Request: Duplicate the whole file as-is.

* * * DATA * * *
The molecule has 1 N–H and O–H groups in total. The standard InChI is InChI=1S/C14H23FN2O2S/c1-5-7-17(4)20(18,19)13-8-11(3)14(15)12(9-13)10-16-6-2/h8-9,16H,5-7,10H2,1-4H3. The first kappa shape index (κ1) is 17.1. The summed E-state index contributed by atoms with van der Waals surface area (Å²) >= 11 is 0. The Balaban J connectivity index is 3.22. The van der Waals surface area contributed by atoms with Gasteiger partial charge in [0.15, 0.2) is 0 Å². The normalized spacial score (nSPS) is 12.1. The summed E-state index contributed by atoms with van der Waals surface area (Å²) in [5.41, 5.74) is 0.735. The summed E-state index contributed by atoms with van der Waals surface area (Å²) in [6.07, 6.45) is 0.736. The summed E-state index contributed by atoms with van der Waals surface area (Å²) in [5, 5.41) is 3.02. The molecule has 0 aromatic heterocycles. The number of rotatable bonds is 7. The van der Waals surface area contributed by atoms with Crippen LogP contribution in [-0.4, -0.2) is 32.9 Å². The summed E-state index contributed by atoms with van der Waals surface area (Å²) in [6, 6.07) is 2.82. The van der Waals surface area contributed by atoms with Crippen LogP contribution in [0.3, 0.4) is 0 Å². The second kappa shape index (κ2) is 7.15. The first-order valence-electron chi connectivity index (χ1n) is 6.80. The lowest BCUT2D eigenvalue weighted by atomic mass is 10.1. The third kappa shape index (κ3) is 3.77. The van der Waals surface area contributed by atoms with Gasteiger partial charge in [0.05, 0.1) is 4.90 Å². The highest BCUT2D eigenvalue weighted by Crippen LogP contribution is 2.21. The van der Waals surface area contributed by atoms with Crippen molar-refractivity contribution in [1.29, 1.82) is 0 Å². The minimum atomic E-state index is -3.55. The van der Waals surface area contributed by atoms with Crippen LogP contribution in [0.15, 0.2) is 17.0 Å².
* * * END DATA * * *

The molecule has 1 N–H and O–H groups in total. The standard InChI is InChI=1S/C14H23FN2O2S/c1-5-7-17(4)20(18,19)13-8-11(3)14(15)12(9-13)10-16-6-2/h8-9,16H,5-7,10H2,1-4H3. The first kappa shape index (κ1) is 17.1. The summed E-state index contributed by atoms with van der Waals surface area (Å²) >= 11 is 0. The Balaban J connectivity index is 3.22. The van der Waals surface area contributed by atoms with Gasteiger partial charge in [0.15, 0.2) is 0 Å². The normalized spacial score (nSPS) is 12.1. The summed E-state index contributed by atoms with van der Waals surface area (Å²) in [5.41, 5.74) is 0.735. The summed E-state index contributed by atoms with van der Waals surface area (Å²) in [6.07, 6.45) is 0.736. The summed E-state index contributed by atoms with van der Waals surface area (Å²) in [5, 5.41) is 3.02. The molecule has 0 aromatic heterocycles. The number of rotatable bonds is 7. The van der Waals surface area contributed by atoms with Crippen LogP contribution in [-0.4, -0.2) is 32.9 Å². The summed E-state index contributed by atoms with van der Waals surface area (Å²) in [6, 6.07) is 2.82. The van der Waals surface area contributed by atoms with Crippen LogP contribution in [0.3, 0.4) is 0 Å². The second kappa shape index (κ2) is 7.15. The first-order valence-electron chi connectivity index (χ1n) is 6.80. The lowest BCUT2D eigenvalue weighted by atomic mass is 10.1. The third kappa shape index (κ3) is 3.77. The van der Waals surface area contributed by atoms with Gasteiger partial charge in [0.05, 0.1) is 4.90 Å². The highest BCUT2D eigenvalue weighted by Crippen LogP contribution is 2.21. The van der Waals surface area contributed by atoms with Crippen molar-refractivity contribution in [1.29, 1.82) is 0 Å². The minimum atomic E-state index is -3.55. The van der Waals surface area contributed by atoms with Crippen LogP contribution in [0.15, 0.2) is 17.0 Å².